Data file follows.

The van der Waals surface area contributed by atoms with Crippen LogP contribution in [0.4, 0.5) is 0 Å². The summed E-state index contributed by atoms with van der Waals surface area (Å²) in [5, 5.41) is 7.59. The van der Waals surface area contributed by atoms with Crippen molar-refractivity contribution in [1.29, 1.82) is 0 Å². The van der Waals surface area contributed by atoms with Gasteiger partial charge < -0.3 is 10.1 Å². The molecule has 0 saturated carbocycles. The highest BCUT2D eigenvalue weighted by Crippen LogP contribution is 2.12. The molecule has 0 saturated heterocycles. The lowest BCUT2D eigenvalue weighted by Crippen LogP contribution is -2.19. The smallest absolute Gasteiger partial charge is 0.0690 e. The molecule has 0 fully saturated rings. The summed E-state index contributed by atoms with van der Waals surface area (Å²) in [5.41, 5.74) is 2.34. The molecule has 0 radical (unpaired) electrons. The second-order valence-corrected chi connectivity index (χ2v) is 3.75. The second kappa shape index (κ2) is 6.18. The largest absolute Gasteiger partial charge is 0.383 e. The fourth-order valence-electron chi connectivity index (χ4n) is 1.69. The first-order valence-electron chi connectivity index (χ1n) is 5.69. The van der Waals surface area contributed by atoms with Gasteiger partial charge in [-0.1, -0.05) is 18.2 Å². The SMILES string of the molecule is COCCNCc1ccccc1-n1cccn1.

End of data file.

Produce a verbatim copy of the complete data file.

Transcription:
The van der Waals surface area contributed by atoms with Crippen LogP contribution in [0.4, 0.5) is 0 Å². The summed E-state index contributed by atoms with van der Waals surface area (Å²) in [5, 5.41) is 7.59. The van der Waals surface area contributed by atoms with Crippen molar-refractivity contribution in [1.29, 1.82) is 0 Å². The van der Waals surface area contributed by atoms with Gasteiger partial charge < -0.3 is 10.1 Å². The molecule has 0 saturated carbocycles. The highest BCUT2D eigenvalue weighted by Crippen LogP contribution is 2.12. The molecule has 0 saturated heterocycles. The lowest BCUT2D eigenvalue weighted by Crippen LogP contribution is -2.19. The smallest absolute Gasteiger partial charge is 0.0690 e. The molecule has 0 fully saturated rings. The summed E-state index contributed by atoms with van der Waals surface area (Å²) in [5.41, 5.74) is 2.34. The molecule has 0 radical (unpaired) electrons. The second-order valence-corrected chi connectivity index (χ2v) is 3.75. The second kappa shape index (κ2) is 6.18. The largest absolute Gasteiger partial charge is 0.383 e. The fourth-order valence-electron chi connectivity index (χ4n) is 1.69. The first-order valence-electron chi connectivity index (χ1n) is 5.69. The van der Waals surface area contributed by atoms with Gasteiger partial charge in [-0.1, -0.05) is 18.2 Å². The SMILES string of the molecule is COCCNCc1ccccc1-n1cccn1.